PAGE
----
A jacket is found discarded near a crime scene. The blood stains test positive for the victim’s DNA. Other areas of the jacket also contain DNA from an unknown subject. Was the jacket worn or just touched by this other person? This is often a courtroom debate.
Magee, et al from Forensic Science Ireland performed a study on DNA transfer from wearers and non-wearers to the collars and cuffs of worn clothing.1 The wearer was always detected as the major profile from both collars and cuffs, when a profile could be obtained, though there was quite a bit of variability in the amount of DNA recovered. They found that more wearer DNA is found on collars than cuffs; and there was more non-wearer DNA found on cuffs than collars. There did not seem to be a correlation between amount of time worn and the quantity of DNA recovered – meaning other factors, such as shedder status or how the skin and fabric were in contact, were contributing to the process.
Magee and Fonneløp, et al discussed ways that non-wearer DNA might come to be on clothing. The first would be from family members living in the same household while sources could be from office mates and even just environmental background DNA.2
The lab mini-taped collars and cuffs of jackets, sweaters, hoodies, shirts, blouses and T-shirts that were made from cotton, polyester, wool and a variety of other fabrics. DNA was extracted and then quantified using the Applied Biosystems Quantifiler Duo kit. STR analysis was performed with the Applied Biosystems NGM Select kit and the 3500 Genetic Analyzer. The analysis is based on quantity of DNA recovered as well as mixture status (major and minor contributors found) and the paper provides guidance on how they interpreted the results.1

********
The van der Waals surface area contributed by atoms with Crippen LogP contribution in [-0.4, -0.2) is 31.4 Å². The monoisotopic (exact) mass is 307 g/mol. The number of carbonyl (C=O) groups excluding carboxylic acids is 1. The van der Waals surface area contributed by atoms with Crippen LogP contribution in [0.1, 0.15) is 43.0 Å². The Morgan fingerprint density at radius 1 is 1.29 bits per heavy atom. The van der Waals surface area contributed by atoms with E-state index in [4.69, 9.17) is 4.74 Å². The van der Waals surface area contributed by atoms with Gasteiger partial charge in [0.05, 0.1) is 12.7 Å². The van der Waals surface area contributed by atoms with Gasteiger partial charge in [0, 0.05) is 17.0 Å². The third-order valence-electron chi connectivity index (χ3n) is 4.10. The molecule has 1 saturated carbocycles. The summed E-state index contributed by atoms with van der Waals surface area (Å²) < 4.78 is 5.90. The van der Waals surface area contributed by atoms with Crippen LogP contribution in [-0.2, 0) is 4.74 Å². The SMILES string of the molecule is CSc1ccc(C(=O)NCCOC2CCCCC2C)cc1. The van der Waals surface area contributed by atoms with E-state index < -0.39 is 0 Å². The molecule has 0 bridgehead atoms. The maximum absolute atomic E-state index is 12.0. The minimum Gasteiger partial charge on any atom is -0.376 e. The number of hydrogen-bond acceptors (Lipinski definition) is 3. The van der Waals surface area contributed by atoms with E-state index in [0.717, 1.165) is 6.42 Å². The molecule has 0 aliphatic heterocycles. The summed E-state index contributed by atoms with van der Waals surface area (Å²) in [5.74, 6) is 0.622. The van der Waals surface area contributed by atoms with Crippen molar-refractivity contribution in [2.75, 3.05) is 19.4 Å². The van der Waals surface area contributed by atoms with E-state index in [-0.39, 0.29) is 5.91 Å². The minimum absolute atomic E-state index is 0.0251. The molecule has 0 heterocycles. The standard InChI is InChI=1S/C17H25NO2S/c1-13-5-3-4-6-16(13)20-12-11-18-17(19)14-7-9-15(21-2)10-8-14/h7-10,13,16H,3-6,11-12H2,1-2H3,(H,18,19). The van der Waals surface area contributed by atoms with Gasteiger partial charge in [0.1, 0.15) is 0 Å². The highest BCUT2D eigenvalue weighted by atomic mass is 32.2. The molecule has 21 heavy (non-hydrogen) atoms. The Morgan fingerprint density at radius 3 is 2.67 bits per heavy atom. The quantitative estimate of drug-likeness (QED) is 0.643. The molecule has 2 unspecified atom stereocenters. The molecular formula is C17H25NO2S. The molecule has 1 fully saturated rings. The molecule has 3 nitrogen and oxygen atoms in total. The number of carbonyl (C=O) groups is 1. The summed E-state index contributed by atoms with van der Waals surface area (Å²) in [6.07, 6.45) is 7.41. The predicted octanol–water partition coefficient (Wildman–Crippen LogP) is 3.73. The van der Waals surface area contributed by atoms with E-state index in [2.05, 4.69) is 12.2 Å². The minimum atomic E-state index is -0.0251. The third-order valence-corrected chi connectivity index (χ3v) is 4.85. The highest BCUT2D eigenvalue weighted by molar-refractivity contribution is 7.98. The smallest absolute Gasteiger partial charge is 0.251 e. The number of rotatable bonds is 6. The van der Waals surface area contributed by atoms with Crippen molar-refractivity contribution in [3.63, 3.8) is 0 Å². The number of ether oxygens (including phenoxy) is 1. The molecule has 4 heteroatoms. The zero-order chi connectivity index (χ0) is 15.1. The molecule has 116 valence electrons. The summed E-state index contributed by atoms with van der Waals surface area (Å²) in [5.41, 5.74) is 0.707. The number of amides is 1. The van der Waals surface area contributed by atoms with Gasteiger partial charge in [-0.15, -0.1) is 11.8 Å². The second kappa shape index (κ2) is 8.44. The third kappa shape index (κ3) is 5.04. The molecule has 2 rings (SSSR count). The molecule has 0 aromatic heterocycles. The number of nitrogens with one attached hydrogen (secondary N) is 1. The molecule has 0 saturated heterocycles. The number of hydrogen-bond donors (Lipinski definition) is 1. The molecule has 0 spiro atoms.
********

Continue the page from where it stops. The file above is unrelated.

The paper concluded that DNA is more likely to be obtained from collars than cuffs, the major profile obtained is more likely to be the wearer than the non-wearer, though on the rare occasion the non-wearer may contribute more DNA (from a cuff in this instance), and that wearing a garment for at least 2 hours produces more DNA than a brief touch. The paper wraps up with an example of all the statistics used to evaluate DNA quantities in scenarios of wearing or touching which may prove useful to many labs as they work though case evidence. 1
It’s also well known that DNA is more difficult to extract from some fabrics than others. And these items of clothing may also have been exposed to challenging environmental conditions or be covered in blood or other inhibitors that are co-extracted. Learn more if you are faced with analyzing these challenging forensic DNA samples types.
1. Alan M.Magee, Michelle Breathnach, Stephen Doak, Fiona Thornton, Conor Noone, Louise G.McKenna, Wearer and non-wearer DNA on the collars and cuffs of upper garments of worn clothing, Forensic Science International: Genetics https://doi.org/10.1016/j.fsigen.2018.02.011
2. Fonneløp, Ane Elida et al. The implications of shedder status and background DNA on direct and secondary transfer in an attack scenario. Forensic Science International. https://doi.org/10.1016/j.fsigen.2017.03.019
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